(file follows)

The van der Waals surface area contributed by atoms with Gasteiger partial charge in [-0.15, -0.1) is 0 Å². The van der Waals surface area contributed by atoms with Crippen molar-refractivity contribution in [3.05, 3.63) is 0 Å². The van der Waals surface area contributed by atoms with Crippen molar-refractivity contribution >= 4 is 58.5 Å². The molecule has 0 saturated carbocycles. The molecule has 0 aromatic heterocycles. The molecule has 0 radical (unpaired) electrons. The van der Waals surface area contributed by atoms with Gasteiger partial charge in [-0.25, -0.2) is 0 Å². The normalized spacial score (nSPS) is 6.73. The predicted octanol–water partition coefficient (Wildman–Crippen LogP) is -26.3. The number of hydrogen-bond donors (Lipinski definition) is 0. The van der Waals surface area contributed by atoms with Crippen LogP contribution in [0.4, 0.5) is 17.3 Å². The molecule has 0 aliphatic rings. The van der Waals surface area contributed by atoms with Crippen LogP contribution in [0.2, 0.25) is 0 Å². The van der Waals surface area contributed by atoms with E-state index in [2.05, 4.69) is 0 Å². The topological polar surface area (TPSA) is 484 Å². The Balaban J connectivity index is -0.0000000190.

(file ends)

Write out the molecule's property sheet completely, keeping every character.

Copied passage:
The van der Waals surface area contributed by atoms with Gasteiger partial charge in [-0.15, -0.1) is 0 Å². The van der Waals surface area contributed by atoms with Crippen molar-refractivity contribution in [3.05, 3.63) is 0 Å². The van der Waals surface area contributed by atoms with Crippen molar-refractivity contribution >= 4 is 58.5 Å². The molecule has 0 saturated carbocycles. The molecule has 0 aromatic heterocycles. The molecule has 0 radical (unpaired) electrons. The van der Waals surface area contributed by atoms with Gasteiger partial charge in [-0.25, -0.2) is 0 Å². The normalized spacial score (nSPS) is 6.73. The predicted octanol–water partition coefficient (Wildman–Crippen LogP) is -26.3. The number of hydrogen-bond donors (Lipinski definition) is 0. The van der Waals surface area contributed by atoms with Crippen LogP contribution in [0.4, 0.5) is 17.3 Å². The molecule has 0 aliphatic rings. The van der Waals surface area contributed by atoms with Crippen LogP contribution in [0.2, 0.25) is 0 Å². The van der Waals surface area contributed by atoms with E-state index in [2.05, 4.69) is 0 Å². The topological polar surface area (TPSA) is 484 Å². The Balaban J connectivity index is -0.0000000190.